Williams at first just weathered and then belatedly began to leverage the tough-love lessons doled out by head coach Rick Adelman and his assistants. He dutifully showed up sleeker and in better physical condition so as to provide the Wolves with the option of using him at either forward slot. He initially followed Adelman’s dictum that he resist the constant urge to shoot from outside and instead attack the basket, an unnatural style that produced pathetic shooting percentages in the paint. (According to, he has converted just 48.9 percent of his layups and 82.4 percent of his dunks (!) this season.)

As the season progressed, Adelman allowed him to operate more in his customary outside-in approach to scoring, and the clanks have become slightly less frequent. D-Will is now more accurate this season from the field, the three-point arc and the free-throw line compared to his rookie year.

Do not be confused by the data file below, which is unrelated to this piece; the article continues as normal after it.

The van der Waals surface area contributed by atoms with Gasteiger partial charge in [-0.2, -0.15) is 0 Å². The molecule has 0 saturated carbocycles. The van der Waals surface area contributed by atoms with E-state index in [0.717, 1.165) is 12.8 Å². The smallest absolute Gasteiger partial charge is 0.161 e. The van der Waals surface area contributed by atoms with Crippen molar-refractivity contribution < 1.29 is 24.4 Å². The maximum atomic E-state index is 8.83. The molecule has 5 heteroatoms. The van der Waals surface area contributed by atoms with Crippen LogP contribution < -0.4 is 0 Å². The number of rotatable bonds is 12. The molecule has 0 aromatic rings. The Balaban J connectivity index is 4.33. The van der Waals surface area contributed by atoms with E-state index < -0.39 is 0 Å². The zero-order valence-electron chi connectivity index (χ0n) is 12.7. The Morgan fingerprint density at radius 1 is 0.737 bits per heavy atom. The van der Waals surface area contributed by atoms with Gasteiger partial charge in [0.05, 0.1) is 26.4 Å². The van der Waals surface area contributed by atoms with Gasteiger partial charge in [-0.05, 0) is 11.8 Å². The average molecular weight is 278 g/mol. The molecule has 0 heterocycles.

Yes, those rookie numbers are an admittedly low bar to exceed, which initiates the pro-versus-con yo-yo dominating any serious discussion about Derrick Williams. He has hewed to Adelman’s rim-oriented shot philosophy to the point where he leads the team (excepting the injured Kevin Love) in the free throw to field goal attempts ratio, yet only converts 70.6 percent of those trips to the charity stripe. He has reduced his turnovers but cut back even more on his already paltry assist total, relative to last season. He is a deadly midrange jump shooter — making 47.2 percent from 10-16 feet out, but below average everywhere else on the court. And his defense is improved but still maddeningly inconsistent.